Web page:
MILWAUKEE -- Ten police officers and one firefighter were hurt when fires were set in the neighborhood near 40th Street and Lloyd Street Tuesday, June 23 -- unrest sparked by a case involving two missing teenagers. During the unrest, three people were shot and wounded following an initial report of shots fired Tuesday morning. A day later, steps were already being taken to help heal the neighborhood -- with members of the community heading there to clean up debris and trash left behind.
FOX6's cameras captured people out in the neighborhood all day cleaning -- some from churches, and others families and individuals who wanted to take it upon themselves to help. Some of the first people we saw were also among the youngest -- sharing their thoughts on what happened in the neighborhood and how to move forward.
"It makes me feel good because we are helping," said Brielle Batchelor. "We are helping one another."
Brielle and her siblings, Jayanni, Armani and Aria said they were frustrated seeing the violence Tuesday near 40th and Lloyd.
"Why? They didn't have to burn down the house even though they were mad and frustrated," said Jayanni Batchelor. "That's violence -- and fires and guns are never the answer to anything."
Milwaukee police said Tuesday morning, they were called to a home in the area where a group attempted to enter to search for two missing girls, ages 13 and 15. Shots were eventually exchanged between residents of the home and the group. Amid the investigation Tuesday, the crowd grew, and police said bricks and concrete were thrown at officers. Eventually, a couch, vehicle and home were set on fire. Fire to the home was reignited late Tuesday. One firefighter and seven officers were hurt, and three people sustained gunshot wounds amid all the chaos. Police said the girls were found and both denied being at the home near 40th and Lloyd. Police added there's no evidence to substantiate claims human trafficking occurred there.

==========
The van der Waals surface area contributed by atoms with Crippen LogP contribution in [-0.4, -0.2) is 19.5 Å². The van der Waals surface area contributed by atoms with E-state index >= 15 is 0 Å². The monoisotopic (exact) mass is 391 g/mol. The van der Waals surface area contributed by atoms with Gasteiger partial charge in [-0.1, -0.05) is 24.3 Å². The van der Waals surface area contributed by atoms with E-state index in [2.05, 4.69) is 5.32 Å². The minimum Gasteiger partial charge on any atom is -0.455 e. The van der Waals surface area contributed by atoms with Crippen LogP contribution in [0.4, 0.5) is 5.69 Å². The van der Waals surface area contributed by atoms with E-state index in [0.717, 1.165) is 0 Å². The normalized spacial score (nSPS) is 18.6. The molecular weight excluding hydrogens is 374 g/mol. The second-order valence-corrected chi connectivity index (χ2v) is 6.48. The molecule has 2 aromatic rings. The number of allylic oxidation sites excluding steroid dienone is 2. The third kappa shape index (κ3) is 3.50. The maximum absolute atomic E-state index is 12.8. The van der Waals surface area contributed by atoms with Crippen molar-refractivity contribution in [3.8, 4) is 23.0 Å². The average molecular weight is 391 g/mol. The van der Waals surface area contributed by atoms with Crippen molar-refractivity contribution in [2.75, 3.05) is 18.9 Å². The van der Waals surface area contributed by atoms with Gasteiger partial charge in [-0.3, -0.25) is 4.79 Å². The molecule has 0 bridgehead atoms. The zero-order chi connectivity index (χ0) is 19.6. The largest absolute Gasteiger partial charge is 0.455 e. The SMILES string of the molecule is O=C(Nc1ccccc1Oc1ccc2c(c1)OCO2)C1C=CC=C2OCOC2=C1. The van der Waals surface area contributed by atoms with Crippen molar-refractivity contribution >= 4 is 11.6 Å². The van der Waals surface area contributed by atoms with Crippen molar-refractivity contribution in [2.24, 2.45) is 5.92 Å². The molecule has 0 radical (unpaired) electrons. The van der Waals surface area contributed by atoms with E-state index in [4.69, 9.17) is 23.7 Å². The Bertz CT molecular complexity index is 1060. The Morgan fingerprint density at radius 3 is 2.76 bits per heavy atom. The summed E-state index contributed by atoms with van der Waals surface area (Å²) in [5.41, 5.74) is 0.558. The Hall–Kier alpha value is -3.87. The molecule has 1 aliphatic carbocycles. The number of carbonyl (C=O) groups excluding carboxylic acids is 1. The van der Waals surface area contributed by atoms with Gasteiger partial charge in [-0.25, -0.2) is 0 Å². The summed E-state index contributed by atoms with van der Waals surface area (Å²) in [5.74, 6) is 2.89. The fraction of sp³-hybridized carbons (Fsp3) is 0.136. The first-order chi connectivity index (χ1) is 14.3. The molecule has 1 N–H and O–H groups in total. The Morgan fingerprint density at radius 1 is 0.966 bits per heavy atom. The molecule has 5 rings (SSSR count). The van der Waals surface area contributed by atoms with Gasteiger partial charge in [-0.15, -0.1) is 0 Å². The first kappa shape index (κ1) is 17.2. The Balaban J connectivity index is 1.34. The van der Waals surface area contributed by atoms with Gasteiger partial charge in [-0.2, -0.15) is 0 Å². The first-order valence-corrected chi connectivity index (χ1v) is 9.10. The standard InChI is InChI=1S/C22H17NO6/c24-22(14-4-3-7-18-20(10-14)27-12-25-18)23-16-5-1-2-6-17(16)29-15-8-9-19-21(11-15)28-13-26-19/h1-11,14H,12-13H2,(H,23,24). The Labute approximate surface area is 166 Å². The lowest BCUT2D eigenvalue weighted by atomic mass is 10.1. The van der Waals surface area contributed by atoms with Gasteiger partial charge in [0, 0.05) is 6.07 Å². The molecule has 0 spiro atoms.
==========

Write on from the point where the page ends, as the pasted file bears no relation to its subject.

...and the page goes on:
The young siblings said they decided they wanted to do something.
"We want to clean up," said Armani Batchelor. "We want to help the community."
Along with their mother, they spoke about the complexities surrounding racism.
"It's getting more dangerous every day for us to come out here and protest like we want to," said Jayanni Batchelor.
They picked up shingles, trash and other debris littering the neighborhood, including glass from shattered windows.
"I'm disappointed to know that people are doing these type of things because at first, it started off peaceful, and now, they're doing more dangerous stuff, and we want to be a part of it, but we can't because it's too dangerous for us to go out there," said Jayanni Batchelor.
For now, they said this is how they can contribute -- hoping for a brighter tomorrow.
"I feel happy because I get to help the community, and I get to help people clean up," said Jayanni Batchelor.
"We should all be treated equally," said Armani Batchelor.
"We love our future, and we don't want to mess it up," said Brielle Batchelor. "We want to help other people with their lives and we want to keep us healthy."
In addition to cleaning up, church groups went door-to-door in the neighborhood to check on residents to see if there's anything they need, or anything they can do to help. Neighbors came out to thank those who showed up to help.